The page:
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In the world of green, succulents are the ultimate easy-going friends. They’re ready to brighten your home without demanding too much TLC.

Succulents are a diverse group of plants celebrated for their water-storing abilities. Their thick, fleshy leaves or stems make them the epitome of “less is more” for plant lovers.

They thrive on neglect, flourishing where other plants might wither. 

The best part is these hardy survivors can make a home anywhere, from Queensland’s lush tropics to the stark landscapes of Western Australia.

Tall Succulents | Small Succulents | Hanging Succulents | Flowering Succulents | Native Australian Succulents | Colourful Succulents | Edible Succulents | Rare Succulents


Tall Succulents in Australia

Some succulents can grow up to 1.6 metres tall; others go all the way up to 6 metres if they have lots of space and sunlight.

Here are a few of our favourite tall succulents that grow best outdoors:


Aloe Vera

aloe vera succulent

If you’ve ever been to the skincare aisle, you’ve seen aloe vera or “aloe” on tonnes of products. This is because aloe vera has a soothing gel in its thick, fleshy leaves. 

Not only is this succulent used for cosmetic purposes, but it’s also known to be edible and rich in vitamins, minerals and amino acids that support your immune system.

Aloe vera is an outdoor succulent that grows 60-100cm tall. Although that might not seem very tall, aloe can keep growing if left unattended with a lot of sunlight.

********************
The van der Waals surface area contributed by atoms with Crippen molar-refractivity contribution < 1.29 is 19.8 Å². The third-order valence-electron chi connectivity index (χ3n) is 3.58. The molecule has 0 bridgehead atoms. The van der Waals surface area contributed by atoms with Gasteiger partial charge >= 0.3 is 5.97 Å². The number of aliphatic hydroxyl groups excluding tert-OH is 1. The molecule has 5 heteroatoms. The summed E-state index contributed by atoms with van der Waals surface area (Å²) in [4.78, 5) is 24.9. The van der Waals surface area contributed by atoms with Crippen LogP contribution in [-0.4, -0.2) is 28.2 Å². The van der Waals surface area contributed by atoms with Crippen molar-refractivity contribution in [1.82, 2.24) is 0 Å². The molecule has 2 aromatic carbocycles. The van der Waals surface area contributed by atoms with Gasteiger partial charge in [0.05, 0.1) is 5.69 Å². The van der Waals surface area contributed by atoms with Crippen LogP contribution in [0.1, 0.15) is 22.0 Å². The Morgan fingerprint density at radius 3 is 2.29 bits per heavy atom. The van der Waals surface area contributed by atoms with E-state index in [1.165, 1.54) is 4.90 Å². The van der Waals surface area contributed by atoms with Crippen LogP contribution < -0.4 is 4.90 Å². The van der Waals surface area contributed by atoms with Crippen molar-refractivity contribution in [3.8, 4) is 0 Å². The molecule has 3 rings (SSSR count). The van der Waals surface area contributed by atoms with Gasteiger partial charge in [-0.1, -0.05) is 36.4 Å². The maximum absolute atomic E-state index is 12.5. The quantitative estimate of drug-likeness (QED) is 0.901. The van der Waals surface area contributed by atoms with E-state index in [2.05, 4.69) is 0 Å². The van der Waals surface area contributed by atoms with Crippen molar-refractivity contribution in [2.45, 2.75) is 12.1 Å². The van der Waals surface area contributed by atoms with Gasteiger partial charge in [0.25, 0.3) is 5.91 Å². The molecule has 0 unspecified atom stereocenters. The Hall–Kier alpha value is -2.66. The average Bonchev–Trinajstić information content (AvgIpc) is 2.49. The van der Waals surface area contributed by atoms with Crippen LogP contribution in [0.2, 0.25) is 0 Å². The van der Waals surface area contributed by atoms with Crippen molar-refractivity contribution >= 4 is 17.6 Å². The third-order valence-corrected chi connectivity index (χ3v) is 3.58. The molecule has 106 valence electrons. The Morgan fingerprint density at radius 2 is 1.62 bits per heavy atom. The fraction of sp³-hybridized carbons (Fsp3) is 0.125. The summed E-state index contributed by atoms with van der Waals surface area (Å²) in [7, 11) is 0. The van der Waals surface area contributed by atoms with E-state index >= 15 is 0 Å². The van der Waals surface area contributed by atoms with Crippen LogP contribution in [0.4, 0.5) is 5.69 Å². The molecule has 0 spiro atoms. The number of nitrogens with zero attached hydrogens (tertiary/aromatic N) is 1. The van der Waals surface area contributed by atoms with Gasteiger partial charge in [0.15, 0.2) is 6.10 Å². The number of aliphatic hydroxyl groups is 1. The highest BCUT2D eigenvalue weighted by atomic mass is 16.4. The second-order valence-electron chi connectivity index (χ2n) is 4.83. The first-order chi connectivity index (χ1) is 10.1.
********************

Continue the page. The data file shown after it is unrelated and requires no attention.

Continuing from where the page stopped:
It’s ideal for sunny spots and is widely cultivated in Queensland and New South Wales.

Aloe vera blooms in summer, presenting a tall stalk of yellow flowers, but not all aloe vera plants flower. 

It can take at least 4 years for an aloe vera plant to bloom if it chooses to, especially in favourable weather conditions.

If you’re keen to own a blooming variety, there are aloe varieties that flower much more abundantly:

  • Bush Baby Yellow
  • Andrea’s Orange
  • Ivory Tower


Tree Aeonium (Aeonium arboreum)

Tree Aeonium

The tree aeonium, or Aeonium arboreum, stands out with its dramatic rosettes of glossy, fleshy leaves.

It is native to the Canary Islands but has adapted quite well to Victoria, South Australia, and Tasmania.

The most distinct feature of tree aeoniums is that they can change their green leaf colour into red due to sunlight exposure. 

It can grow up to 1.5 metres in height, meaning you should probably not keep it indoors unless you have really tall ceilings.

Besides its thick, rosette-shaped leaves, this large succulent is home to various flowering plants with stunning colours. 

The tree aeonium blooms from late winter to spring, producing conical clusters of bright yellow flowers contrasting beautifully against its dark foliage.

The tree aeonium prefers full sun to partial shade and needs well-draining soil to thrive.


Agave (Agave Americana, Agave angustifolia, Agave sisalana)

agave americana succulent

Their ability to grow massively over the years makes agave succulents easily recognisable. 

They also have distinct sharp spines on the edge of their leaves, which look pointy and menacing to greenhorns.

Agaves are perfect for landscaping and complement other outdoor plants in terms of design. This tall succulent thrives and is naturalised in Queensland.